- Title: France's Valls urges big second round turnout as presidential bid stumbles
- Date: 23rd January 2017
- Summary: PARIS, FRANCE (JANUARY 23, 2017) (REUTERS) VARIOUS OF FRENCH NEWSPAPERS WITH PHOTOS OF SOCIALIST PRIMARY CANDIDATES WHO CAME FIRST AND SECOND RESPECTIVELY IN FIRST ROUND, BENOIT HAMON AND MANUEL VALLS FRENCH NEWSPAPER "LIBERATION" WITH PHOTOS OF HAMON AND VALLS READING (French): "TWO LEFTS" FRENCH NEWSPAPER "AUJOURD'HUI EN FRANCE" WITH PHOTOS OF HAMON AND VALLS READING (French): "PS (SOCIALIST PARTY) SPLIT IN TWO"
- Embargoed: 6th February 2017 10:32
- Keywords: left socialists Hamon Valls election France presidential
- Location: PARIS, FRANCE
- City: PARIS, FRANCE
- Country: France
- Topics: Government/Politics,Elections/Voting
- Reuters ID: LVA00160AWO5J
- Aspect Ratio: 16:9
- Story Text: Former French prime minister Manuel Valls called on Monday (January 23) for a big turnout in the second round of the Socialist primaries after a first round vote made left-wing rival Benoit Hamon frontrunner to represent the party in this year's presidential election.
Opinion polls show that no Socialist is likely to win the presidency. They make conservative Francois Fillon the favourite, and put Marine Le Pen of the far-right National Front in second place.
But they also show that a victory for Hamon in next Sunday's decisive Socialist primaries second round runoff against Valls could expose the centre ground to which Valls hopes to appeal, and thereby boost the presidential prospects of independent centrist Emmanuel Macron.
"To all those voters in the first round, who I thank for taking part in this primary, but to all the rest, to those who believe in the left: do not despair, keep believing, mobilise, be optimistic again, be hopeful, that's what I want to represent," Valls said on RTL radio.
Hamon, 49, a traditional leftwinger, was sacked from government by President Francois Hollande in 2014 for criticising his economic policies.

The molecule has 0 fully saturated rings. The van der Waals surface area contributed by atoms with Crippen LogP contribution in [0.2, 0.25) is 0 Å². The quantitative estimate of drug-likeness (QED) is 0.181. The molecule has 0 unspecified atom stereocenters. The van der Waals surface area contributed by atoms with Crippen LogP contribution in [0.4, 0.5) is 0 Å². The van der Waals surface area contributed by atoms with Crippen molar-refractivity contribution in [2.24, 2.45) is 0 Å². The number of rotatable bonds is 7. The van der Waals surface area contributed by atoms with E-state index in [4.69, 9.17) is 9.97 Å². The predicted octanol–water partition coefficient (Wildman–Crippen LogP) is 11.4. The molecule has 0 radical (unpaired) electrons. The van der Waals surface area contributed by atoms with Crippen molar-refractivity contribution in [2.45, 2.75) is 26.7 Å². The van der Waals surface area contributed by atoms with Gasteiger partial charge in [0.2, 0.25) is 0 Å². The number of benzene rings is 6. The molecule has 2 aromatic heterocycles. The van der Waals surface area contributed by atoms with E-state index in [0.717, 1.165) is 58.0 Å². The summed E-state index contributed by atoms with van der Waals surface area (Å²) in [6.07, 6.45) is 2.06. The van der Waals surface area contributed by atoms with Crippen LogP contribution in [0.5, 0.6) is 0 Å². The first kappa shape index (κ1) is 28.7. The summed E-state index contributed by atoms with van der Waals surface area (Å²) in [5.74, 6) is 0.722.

In Sunday's first round he coasted to a comfortable win ahead of Valls, 54, who represents the more business-friendly second half of Hollande's term in government.
"I think there is no chance for the left to win unless it can put forward an imaginative and powerful politics against a right that is full-on and a far right that is dangerous. I've already said it, repeated it, today I want to bring about this imaginative, powerful politics which brings together social issues and environmental issues. It will no longer be one without the other," Hamon said on France Inter radio.
Hamon won about 36 percent of the vote to Valls' 31, according to partial results. The former education minister also secured the backing of Arnaud Montebourg, another left-winger who came in third with 18 percent, and was therefore eliminated along with four other candidates.
The outcome of next Sunday's head-to-head vote remains uncertain though.
Parisians said they were unsurprised over Hamon's win despite opinion polls showing Valls was the favourite to represent the Socialists in the presidential election.
"I'm pleased because I much preferred Benoit Hamon who seems to me to really defend the left's values. Whereas Manuel Valls, he led policies over five years which ended up defending the richer classes over the working classes," schoolteacher Edwige Marchand told Reuters.
During the primaries for centre-right party The Republicans, former French prime minister Fillon won the conservative ticket even though polls initially showed Bordeaux Mayor Alain Juppe as the favourite.
Economist Nicolas Woloszko said a low turnout during the Socialist primary left him with little hope for the presidential elections in April and May.
"The rallying behind the Socialists was quite weak and I take that to mean it's bad news for the winning candidate in these elections," the 27-year-old said.
This year's primary is only the second in the history of the Socialist party and its allies. Anyone of voting age can participate. The first-round turnout involved only between 1.6 and 1.7 million of France's 44 million-plus voters.
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